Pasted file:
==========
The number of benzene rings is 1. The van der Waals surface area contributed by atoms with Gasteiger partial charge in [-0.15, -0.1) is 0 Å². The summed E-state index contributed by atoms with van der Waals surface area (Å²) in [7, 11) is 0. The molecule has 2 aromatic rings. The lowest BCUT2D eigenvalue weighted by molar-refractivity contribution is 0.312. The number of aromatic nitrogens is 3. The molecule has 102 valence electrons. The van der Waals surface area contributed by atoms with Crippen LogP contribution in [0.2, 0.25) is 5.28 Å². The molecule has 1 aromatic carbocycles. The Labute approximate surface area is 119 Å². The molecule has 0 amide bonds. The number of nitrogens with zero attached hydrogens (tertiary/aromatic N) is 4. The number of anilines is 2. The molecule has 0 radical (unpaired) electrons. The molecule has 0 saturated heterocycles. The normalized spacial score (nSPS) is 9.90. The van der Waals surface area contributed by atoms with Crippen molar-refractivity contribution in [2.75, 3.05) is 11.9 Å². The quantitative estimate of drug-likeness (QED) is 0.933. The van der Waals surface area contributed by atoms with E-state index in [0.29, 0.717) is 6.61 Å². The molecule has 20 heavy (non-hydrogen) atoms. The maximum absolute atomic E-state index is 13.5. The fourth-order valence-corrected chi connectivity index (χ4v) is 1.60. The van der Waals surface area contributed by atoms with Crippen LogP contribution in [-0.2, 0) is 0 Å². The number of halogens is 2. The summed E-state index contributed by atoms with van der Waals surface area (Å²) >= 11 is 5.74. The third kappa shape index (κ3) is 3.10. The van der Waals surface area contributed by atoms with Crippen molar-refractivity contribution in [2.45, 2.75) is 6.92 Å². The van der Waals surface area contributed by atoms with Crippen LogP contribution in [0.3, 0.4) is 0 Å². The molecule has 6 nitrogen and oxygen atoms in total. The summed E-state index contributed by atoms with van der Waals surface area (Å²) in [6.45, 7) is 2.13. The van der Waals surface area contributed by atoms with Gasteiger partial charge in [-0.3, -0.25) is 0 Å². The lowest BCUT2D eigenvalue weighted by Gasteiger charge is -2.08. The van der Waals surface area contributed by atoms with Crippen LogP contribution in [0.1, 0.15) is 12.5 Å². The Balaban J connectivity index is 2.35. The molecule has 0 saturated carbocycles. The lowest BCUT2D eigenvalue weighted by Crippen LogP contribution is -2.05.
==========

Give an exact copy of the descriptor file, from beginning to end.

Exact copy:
The number of benzene rings is 1. The van der Waals surface area contributed by atoms with Gasteiger partial charge in [-0.15, -0.1) is 0 Å². The summed E-state index contributed by atoms with van der Waals surface area (Å²) in [7, 11) is 0. The molecule has 2 aromatic rings. The lowest BCUT2D eigenvalue weighted by molar-refractivity contribution is 0.312. The number of aromatic nitrogens is 3. The molecule has 102 valence electrons. The van der Waals surface area contributed by atoms with Crippen LogP contribution in [0.2, 0.25) is 5.28 Å². The molecule has 1 aromatic carbocycles. The Labute approximate surface area is 119 Å². The molecule has 0 amide bonds. The number of nitrogens with zero attached hydrogens (tertiary/aromatic N) is 4. The number of anilines is 2. The molecule has 0 radical (unpaired) electrons. The molecule has 0 saturated heterocycles. The normalized spacial score (nSPS) is 9.90. The van der Waals surface area contributed by atoms with Crippen molar-refractivity contribution in [2.75, 3.05) is 11.9 Å². The quantitative estimate of drug-likeness (QED) is 0.933. The van der Waals surface area contributed by atoms with E-state index in [0.29, 0.717) is 6.61 Å². The molecule has 20 heavy (non-hydrogen) atoms. The maximum absolute atomic E-state index is 13.5. The fourth-order valence-corrected chi connectivity index (χ4v) is 1.60. The van der Waals surface area contributed by atoms with Crippen LogP contribution in [-0.2, 0) is 0 Å². The number of halogens is 2. The summed E-state index contributed by atoms with van der Waals surface area (Å²) >= 11 is 5.74. The third kappa shape index (κ3) is 3.10. The van der Waals surface area contributed by atoms with Crippen molar-refractivity contribution in [2.45, 2.75) is 6.92 Å². The van der Waals surface area contributed by atoms with Crippen LogP contribution in [0.3, 0.4) is 0 Å². The molecule has 6 nitrogen and oxygen atoms in total. The summed E-state index contributed by atoms with van der Waals surface area (Å²) in [6.45, 7) is 2.13. The van der Waals surface area contributed by atoms with Gasteiger partial charge in [-0.3, -0.25) is 0 Å². The lowest BCUT2D eigenvalue weighted by Gasteiger charge is -2.08. The van der Waals surface area contributed by atoms with Crippen LogP contribution in [0.1, 0.15) is 12.5 Å². The Balaban J connectivity index is 2.35. The molecule has 0 saturated carbocycles. The lowest BCUT2D eigenvalue weighted by Crippen LogP contribution is -2.05.